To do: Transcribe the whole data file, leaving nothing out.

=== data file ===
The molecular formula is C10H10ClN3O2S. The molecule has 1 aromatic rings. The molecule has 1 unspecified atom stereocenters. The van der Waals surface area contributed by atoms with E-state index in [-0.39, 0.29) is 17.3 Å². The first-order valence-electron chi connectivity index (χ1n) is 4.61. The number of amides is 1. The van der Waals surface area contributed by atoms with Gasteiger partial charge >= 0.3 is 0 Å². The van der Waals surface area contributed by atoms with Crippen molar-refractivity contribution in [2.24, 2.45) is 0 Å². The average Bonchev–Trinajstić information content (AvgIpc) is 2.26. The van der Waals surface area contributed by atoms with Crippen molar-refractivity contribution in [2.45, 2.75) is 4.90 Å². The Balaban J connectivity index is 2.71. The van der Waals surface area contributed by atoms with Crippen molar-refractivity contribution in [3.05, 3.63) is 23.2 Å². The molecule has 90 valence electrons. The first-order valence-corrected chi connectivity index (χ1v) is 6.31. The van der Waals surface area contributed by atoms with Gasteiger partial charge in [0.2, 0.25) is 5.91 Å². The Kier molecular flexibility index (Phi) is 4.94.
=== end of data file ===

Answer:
The molecular formula is C10H10ClN3O2S. The molecule has 1 aromatic rings. The molecule has 1 unspecified atom stereocenters. The van der Waals surface area contributed by atoms with E-state index in [-0.39, 0.29) is 17.3 Å². The first-order valence-electron chi connectivity index (χ1n) is 4.61. The number of amides is 1. The van der Waals surface area contributed by atoms with Gasteiger partial charge >= 0.3 is 0 Å². The van der Waals surface area contributed by atoms with Crippen molar-refractivity contribution in [2.24, 2.45) is 0 Å². The average Bonchev–Trinajstić information content (AvgIpc) is 2.26. The van der Waals surface area contributed by atoms with Crippen molar-refractivity contribution in [2.45, 2.75) is 4.90 Å². The Balaban J connectivity index is 2.71. The van der Waals surface area contributed by atoms with Crippen molar-refractivity contribution in [3.05, 3.63) is 23.2 Å². The molecule has 90 valence electrons. The first-order valence-corrected chi connectivity index (χ1v) is 6.31. The van der Waals surface area contributed by atoms with Gasteiger partial charge in [0.2, 0.25) is 5.91 Å². The Kier molecular flexibility index (Phi) is 4.94.